Resources for educators and families help guide learners through activities in the Swift Playgrounds app.
Resources for educators and families help guide learners through activities in the Swift Playgrounds app.

During Europe Code Week, October 9-24, and through Computer Science Education Week, December 6-12, Apple is encouraging educators and their students to participate in an introductory Inclusive App Design activity. This new lesson from Apple helps educators guide students through a one-hour session to turn their ideas into apps with inclusion and accessibility in mind. The app design process helps students identify problems they care about, and then plan, prototype, and code creative solutions. It helps students think critically about how to build apps that are inclusive for all and prepares them to be the innovators of tomorrow.

In addition, new updates coming to the Schoolwork app add support for a popular educator survey tool called exit tickets. Exit tickets are a quick way for teachers to check in with students during or after class, using easy-to-create questions to gauge student comprehension, reactions, or engagement. New enhancements to the Schoolwork setup experience give teachers the ability to create Schoolwork accounts for students with little to no IT involvement.

The Schoolwork app now includes support for exit tickets, giving educators a new way to check in with students and assess comprehension.
The Schoolwork app now includes support for exit tickets, giving educators a new way to check in with students and assess comprehension.

Everyone Can Code Early Learners is available today as a free download for families and educators on apple.co/code-early. In celebration of Europe Code Week, the guide is launching in English, Dutch, French, German, Italian, Norwegian, Spanish, and Swedish, with additional languages to follow. The Inclusive App Design activity is available now in the Apple Teacher Learning Center. The Schoolwork app is available in beta through AppleSeed for IT.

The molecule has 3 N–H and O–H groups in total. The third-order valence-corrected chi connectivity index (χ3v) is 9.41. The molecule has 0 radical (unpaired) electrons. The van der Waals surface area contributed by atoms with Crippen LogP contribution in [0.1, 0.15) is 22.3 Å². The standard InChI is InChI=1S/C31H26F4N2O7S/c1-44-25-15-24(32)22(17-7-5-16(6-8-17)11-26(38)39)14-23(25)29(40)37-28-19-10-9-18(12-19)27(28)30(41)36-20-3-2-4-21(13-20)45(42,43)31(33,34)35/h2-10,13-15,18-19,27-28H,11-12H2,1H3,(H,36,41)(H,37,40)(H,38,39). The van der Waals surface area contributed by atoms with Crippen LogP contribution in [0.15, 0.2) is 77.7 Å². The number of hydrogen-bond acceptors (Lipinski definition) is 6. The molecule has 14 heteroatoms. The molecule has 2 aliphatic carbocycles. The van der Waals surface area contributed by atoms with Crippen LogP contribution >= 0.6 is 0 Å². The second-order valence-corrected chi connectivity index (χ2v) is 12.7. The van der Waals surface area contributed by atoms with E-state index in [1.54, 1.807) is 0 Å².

7 Comments

  1. This is still idiotic – not every person will have the desire to code. They should focus on tech literacy, the actual area people fall short. And good design is by its nature inclusive (ahem – maybe address the just generally bad design? Nope, too easy, and no opportunity to virtue signal. Also, it actually might work and then there’d be nothing to virtue signal over in the future. To these folks that’s like saying there’d be no air in the future). This once brilliant company is so backward at this point. I’m beginning to wonder if it’s even possible to move past the woke’s new dark ages anymore.

    1. The answer to this is right there in the article: “Coding and app design are essential literacies — these skills help students think critically and creatively, regardless of whether they go on to be app developers,” said Susan Prescott…

      Coding experience also helps students learn to communicate clearly. A big problem today is poor communication skills. Just because you are talking doesn’t mean people know what you are trying to say.

  2. What is “inclusive app design”? Apps are designed for specific purposes with certain audiences in mind, so by definition every app cannot be inclusive. This is a stupid virtue signal.